New to travel rewards? Here’s the perfect beginner card combo
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Editor’s note: This is a recurring post, regularly updated with new information and card details.
Getting started with credit card rewards can be incredibly overwhelming. Should you start with cash back or points and miles? Which card family should you choose first? Or should you try cards from different families? Will the annual fee on cards be worth it?
It’s easy to fall down a rabbit hole of research and questioning, which is truly the right card for you.
When beginners ask for help building a card portfolio, we always recommend looking at card programs that can scale — meaning cards that can be paired with others later to build a comprehensive card strategy without sacrificing the old card to the sock drawer.
You’ll find that transferable points are incredibly valuable for avid and aspiring travelers because rewards can be redeemed across a wide variety of airline and hotel partners. But those travel credit cards generally have stricter approval requirements, so they aren’t always an option as a first rewards credit card. The good news is that some issuers offer certain families of credit cards that allow you to start with a no-annual-fee credit card that can pair with a higher-tier card later on for maximum value.
The straightforwardness of Chase Ultimate Rewards — and Chase’s 5/24 rule — make this program a good place to start for points and miles newbies. When choosing credit cards to earn Ultimate Rewards, the Chase Freedom Unlimited and the Chase Sapphire Preferred Card make a powerful duo. And there’s never been a better time to apply, with the Sapphire Preferred’s current best-ever welcome bonus of 60,000 points after spending $4,000 on purchases in the first three months of account opening.
Read on to learn how these two cards can jump-start your award travel.
Why these two cards?
We’ll break down the full benefits of each card below, but here’s a quick explanation of why you’ll want to start with these two in particular. The No. 1 reason is that Chase limits the number of credit cards you can successfully apply for with its 5/24 rule. Basically, if you’ve opened five or more personal cards across all banks in the past 24 months, it’s unlikely you’ll be approved for most cards in Chase’s portfolio, including the Freedom Unlimited and Sapphire Preferred.
If you’re starting out, it’s best to cover the most important bases first. If you already have a solid credit score, you’ll likely want to apply for the Chase Sapphire Preferred first because it earns those valuable transferable points. But if you are newer to the rewards credit card game, the Chase Freedom Unlimited is also a great place to start to earn cash back (in the form of points that can be later be transferred to the Chase Sapphire Preferred when you apply for it down the line).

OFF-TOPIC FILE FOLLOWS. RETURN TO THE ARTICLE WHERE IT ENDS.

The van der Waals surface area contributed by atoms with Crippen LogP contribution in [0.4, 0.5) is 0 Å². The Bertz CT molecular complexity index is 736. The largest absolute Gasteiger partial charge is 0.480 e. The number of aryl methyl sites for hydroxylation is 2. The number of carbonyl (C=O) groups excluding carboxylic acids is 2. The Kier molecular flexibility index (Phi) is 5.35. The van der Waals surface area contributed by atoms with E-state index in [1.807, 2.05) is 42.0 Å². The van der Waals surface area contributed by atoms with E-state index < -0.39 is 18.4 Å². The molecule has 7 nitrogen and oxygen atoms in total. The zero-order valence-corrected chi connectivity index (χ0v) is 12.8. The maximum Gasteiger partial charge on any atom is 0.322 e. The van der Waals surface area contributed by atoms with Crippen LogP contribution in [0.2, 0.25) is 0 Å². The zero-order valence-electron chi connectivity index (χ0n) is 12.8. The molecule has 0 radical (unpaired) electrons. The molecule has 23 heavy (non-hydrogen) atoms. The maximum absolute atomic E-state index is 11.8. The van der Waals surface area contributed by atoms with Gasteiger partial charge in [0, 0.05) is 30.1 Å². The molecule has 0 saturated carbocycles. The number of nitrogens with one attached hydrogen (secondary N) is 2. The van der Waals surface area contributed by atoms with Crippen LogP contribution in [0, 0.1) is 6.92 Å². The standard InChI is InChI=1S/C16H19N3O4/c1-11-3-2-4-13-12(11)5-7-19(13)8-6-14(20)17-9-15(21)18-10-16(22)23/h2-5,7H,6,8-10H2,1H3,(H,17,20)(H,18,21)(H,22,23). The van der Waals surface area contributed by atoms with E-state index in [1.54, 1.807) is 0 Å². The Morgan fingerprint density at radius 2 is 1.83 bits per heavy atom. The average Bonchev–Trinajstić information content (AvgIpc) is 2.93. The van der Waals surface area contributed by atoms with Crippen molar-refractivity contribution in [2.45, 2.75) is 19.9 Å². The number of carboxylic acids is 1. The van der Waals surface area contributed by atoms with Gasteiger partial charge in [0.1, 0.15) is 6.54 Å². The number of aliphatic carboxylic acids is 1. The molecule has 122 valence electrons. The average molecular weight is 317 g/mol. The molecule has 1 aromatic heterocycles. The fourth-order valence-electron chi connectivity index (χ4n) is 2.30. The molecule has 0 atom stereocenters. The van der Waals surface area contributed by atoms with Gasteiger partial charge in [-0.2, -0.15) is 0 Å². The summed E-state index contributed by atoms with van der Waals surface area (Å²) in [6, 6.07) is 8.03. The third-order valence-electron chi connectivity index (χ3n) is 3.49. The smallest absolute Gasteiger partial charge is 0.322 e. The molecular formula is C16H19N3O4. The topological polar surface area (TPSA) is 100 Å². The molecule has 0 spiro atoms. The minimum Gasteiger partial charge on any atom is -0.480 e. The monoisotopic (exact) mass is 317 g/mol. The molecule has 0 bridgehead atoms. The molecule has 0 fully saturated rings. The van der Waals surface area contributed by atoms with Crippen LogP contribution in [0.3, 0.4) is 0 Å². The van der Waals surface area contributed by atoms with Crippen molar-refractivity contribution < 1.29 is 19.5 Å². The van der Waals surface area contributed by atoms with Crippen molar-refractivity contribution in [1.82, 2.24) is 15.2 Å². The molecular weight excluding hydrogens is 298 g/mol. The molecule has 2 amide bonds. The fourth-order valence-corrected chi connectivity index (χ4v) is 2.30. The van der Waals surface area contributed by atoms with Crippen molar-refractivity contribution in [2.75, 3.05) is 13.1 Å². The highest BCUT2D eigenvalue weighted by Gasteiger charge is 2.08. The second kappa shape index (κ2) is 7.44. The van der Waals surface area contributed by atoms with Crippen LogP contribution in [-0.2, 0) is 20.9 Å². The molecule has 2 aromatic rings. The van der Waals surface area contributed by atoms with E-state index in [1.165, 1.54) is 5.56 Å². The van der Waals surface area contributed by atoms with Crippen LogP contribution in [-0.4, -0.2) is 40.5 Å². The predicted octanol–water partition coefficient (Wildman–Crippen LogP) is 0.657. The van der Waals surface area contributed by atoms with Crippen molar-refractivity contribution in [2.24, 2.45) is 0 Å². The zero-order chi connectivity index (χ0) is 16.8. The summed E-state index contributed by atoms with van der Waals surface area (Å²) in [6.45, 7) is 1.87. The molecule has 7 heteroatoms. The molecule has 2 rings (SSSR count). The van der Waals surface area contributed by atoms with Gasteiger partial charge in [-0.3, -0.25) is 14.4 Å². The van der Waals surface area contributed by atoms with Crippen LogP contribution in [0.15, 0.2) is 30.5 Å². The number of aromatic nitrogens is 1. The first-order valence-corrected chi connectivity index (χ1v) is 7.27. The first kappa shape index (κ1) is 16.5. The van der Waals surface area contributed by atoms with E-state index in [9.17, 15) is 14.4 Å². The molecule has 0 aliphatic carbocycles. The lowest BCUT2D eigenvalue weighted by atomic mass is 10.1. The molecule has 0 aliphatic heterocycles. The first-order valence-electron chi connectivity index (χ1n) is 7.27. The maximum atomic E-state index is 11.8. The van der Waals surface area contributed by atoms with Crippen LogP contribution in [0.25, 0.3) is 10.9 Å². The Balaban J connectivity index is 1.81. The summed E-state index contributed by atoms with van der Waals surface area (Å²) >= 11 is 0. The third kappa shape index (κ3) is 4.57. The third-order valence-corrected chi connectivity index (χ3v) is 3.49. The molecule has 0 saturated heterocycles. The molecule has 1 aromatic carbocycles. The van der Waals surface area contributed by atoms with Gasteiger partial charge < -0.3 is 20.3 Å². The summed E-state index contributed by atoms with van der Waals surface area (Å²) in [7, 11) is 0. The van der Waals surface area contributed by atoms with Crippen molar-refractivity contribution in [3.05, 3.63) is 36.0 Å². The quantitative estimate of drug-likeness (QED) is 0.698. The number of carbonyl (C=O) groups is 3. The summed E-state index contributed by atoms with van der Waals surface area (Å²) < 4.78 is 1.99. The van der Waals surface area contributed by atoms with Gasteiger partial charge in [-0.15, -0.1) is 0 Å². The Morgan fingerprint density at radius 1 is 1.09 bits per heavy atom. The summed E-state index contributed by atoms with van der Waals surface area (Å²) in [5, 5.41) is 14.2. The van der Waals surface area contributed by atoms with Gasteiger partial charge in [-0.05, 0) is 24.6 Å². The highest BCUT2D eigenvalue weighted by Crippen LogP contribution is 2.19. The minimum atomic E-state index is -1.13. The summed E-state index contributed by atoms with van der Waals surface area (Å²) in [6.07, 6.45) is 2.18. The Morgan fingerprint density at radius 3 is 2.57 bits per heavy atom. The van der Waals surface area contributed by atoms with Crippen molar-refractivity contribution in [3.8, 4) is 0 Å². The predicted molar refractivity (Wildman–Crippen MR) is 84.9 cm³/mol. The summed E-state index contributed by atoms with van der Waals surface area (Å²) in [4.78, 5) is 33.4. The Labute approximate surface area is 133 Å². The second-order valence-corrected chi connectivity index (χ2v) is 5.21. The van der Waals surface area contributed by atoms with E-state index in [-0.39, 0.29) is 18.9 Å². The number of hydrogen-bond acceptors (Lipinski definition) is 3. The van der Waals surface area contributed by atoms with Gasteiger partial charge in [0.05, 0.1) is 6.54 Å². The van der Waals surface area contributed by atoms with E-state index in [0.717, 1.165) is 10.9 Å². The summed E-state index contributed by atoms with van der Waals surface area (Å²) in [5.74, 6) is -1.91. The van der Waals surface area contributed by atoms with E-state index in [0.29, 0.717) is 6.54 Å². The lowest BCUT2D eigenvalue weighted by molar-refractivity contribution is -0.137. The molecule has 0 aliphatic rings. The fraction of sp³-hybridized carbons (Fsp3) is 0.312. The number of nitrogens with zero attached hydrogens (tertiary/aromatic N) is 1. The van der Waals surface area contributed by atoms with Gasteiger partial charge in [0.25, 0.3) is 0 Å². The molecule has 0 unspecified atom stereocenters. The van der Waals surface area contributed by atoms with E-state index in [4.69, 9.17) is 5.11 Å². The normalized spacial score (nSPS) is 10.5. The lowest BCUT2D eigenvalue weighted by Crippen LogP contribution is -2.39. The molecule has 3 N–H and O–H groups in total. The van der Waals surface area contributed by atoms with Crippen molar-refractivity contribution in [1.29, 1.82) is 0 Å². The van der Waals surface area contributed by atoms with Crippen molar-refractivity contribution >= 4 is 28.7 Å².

Overview: Chase Sapphire Preferred
Current bonus for Chase Sapphire Preferred: Earn 60,000 bonus points after you spend $4,000 on purchases in the first three months from account opening.
Benefits: Earn 2x points on travel and 3x points on dining; no foreign transaction fees; perks such as primary auto rental insurance, baggage delay reimbursement, trip delay reimbursement, lost luggage insurance, trip cancellation and trip interruption insurance, extended warranty protection, purchase protection and the ability to transfer points to 10 airline and three hotel partners, including some unique to Chase like Hyatt, United and Southwest.
Annual fee: $95.
Reasons to get it: TPG values the bonus of 60,000 points at $1,200, based on maximizing the points with hotel and airline transfer partners.
Earning 2x points on travel and 3x points on dining is equal to a return of 4% and 6% respectively based on TPG valuations. The great thing is that a wide variety of items fall within the travel category — from airline purchases, taxis and tolls to parking lots and travel agencies. So even if your day-to-day travel is limited to transportation, you can rack up Ultimate Rewards points quickly. You’ll also get excellent travel protections on these purchases.
As for using those points, you have multiple travel partners to choose from. You can also redeem Ultimate Rewards points directly for a number of eligible purchases through the Chase Ultimate Rewards portal at a rate of 1.25 cents apiece.
Overview: Chase Freedom Unlimited
Current bonus for Chase Freedom Unlimited: Earn $200 cash back after spending $500 in the first three months from account opening.